Installing CakePHP on Ubuntu Linux (AWS EC2)

Installing CakePHP on Ubuntu Linux (AWS EC2)

In this tutorial I’ll show you step by step on how to install the popular rapid development framework CakePHP on Ubuntu Linux. Recently CakePHP has released its latest version 3.5 with a variety of changes to improve speed and security.

Install LAMP Server (Linux Apache MySQL PHP)

I’ll assume you’ve got Ubuntu already set up and you’ve got a working ssh connection. That’s why I start right with installing the Apache, MySQL PHP part.

$ sudo apt-get update
$ sudo apt-get install curl apache2 mysql-server libapache2-mod-php
$ sudo apt-get install php php-mysql php-mbstring php-intl php-xml

I recommend doing the update before the actual installation, that way you’re really getting the latest version of each component. For those of who are wondering why we’re installing curl: We’ll need curl later on for setting up composer.

Configuring the httpd config

This step is crucial as CakePHP’s default rooting wouldn’t work otherwise. You’ll need to add the following snippet to your apache2.conf file. See screenshot below for the file path.

<Directory "/var/www/html">
AllowOverride All
Options FollowSymLinks

You can add the snippet right beneath the other directory settings.

Don’t forget to restart the Apache server by issuing this command:

sudo service apache2 restart

Installing Composer

The next step is installing Composer using the following command on the system. CakePHP uses Composer for creating new projects and for managing dependencies. As you can see, we are now making use of the previously installed curl application.

$ curl -sS | php
$ mv composer.phar /usr/local/bin/composer
$ chmod +x /usr/local/bin/compos

Create your first CakePHP application using Composer

composer create-project --prefer-dist cakephp/app <nameofyourapplication>

Just replace <nameofyourapplication> with whatever name you’ll want to use for your new application.

Change the Permissions

This step is necessary as the owner, the group and others need read, write and execute privileges to the Cake’s tmp folder. Issue this command right from the /var/www/html directory.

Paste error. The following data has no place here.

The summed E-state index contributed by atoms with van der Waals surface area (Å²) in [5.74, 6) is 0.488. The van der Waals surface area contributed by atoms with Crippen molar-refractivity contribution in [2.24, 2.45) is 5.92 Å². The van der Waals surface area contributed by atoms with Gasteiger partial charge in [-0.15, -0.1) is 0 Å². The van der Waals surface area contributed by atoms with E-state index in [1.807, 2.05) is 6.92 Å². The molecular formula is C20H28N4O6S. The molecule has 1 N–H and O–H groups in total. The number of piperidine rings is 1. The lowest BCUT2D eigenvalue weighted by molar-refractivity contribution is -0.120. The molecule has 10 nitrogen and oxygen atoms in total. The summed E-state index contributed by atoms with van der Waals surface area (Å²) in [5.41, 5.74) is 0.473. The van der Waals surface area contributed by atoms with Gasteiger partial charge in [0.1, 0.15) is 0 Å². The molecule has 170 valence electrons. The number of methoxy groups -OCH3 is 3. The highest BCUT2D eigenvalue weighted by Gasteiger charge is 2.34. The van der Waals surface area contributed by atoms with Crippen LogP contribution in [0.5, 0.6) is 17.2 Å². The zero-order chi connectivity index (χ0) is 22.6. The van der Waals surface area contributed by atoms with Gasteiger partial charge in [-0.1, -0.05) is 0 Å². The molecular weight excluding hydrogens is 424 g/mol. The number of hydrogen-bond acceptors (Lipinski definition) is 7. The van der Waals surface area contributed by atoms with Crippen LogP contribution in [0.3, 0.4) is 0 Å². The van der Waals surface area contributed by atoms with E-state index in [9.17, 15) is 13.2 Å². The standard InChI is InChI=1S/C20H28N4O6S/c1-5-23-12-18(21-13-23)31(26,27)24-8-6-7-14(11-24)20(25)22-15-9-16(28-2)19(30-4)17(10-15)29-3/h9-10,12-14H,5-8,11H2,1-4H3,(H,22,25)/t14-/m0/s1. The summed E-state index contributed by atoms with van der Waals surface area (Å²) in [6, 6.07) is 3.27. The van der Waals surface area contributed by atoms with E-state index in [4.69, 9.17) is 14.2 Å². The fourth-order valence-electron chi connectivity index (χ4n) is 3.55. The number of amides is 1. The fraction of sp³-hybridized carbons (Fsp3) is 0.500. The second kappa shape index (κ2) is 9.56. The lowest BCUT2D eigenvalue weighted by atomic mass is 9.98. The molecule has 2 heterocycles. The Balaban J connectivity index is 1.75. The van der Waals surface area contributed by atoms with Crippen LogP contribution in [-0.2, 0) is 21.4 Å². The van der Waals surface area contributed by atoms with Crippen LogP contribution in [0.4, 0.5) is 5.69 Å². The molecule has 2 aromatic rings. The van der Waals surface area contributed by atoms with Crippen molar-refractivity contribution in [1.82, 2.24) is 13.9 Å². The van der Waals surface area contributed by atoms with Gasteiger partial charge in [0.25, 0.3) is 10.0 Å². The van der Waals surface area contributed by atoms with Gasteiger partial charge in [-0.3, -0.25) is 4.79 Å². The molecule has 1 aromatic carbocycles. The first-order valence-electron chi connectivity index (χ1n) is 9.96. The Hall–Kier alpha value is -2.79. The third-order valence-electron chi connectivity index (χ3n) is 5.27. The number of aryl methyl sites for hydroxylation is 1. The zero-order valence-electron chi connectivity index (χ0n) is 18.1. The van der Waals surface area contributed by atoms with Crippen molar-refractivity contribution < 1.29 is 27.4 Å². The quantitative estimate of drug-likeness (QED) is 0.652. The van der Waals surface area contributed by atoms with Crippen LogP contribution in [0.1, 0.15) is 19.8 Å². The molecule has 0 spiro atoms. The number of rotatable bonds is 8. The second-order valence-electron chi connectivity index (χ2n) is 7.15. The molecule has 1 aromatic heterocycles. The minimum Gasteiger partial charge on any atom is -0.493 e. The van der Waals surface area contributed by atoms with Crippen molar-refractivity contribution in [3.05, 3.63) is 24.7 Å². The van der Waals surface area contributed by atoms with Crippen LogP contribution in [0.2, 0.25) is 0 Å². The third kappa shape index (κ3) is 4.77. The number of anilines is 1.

$ chown -R www-data:www-data <nameofyourapplication>
$ chmod -R 755 MyApp
$ chmod -R 777 MyApp/tmp

Change the firewalls rules.

To make your EC2 instance accessible from everywhere in the world you need to allow http access to your compute instance.

Click “Edit” of the inbound Security Groupย  and add a new HTTP rule. You might also want to add a HTTPS rule in case you plan to use SSL encryption.

After you’ve added the HTTP rule it should appear in the summary of the corresponding security group.

You should now be able to access your newly created CakePHP installation through the internet. It should look similar to the following image.

Configure the database (connection)

First we’ll need to create a new blank database unless you have an exciting database or a backup already in place. You can create a new database easily from within the terminal.

$ mysqladmin -u root -p create <nameofyourdatabase>

Once asked for the password leave it blank (just hit enter).

Pretty much the last step in order to setup CakePHP is to configure the database settings. By default the standard MySQL user is root and the password is blank. I would highly recommend you to create a new user with a strong password. Though, for the sake of this tutorial, I’ll keep the default settings. Edit the app.php file in /var/www/html/<nameofyourapplication>/config/app.php. Make the corresponding changes to the database section (change the username, password, databasename and encoding).

Go back to the main page of your CakePHP installation and check if CakePHP was able to successfully establish a database connection. If everything has been setup correctly, you should see a green chef hat.

That’s it for this tutorial. I hope you find it useful!
Cheers Alex






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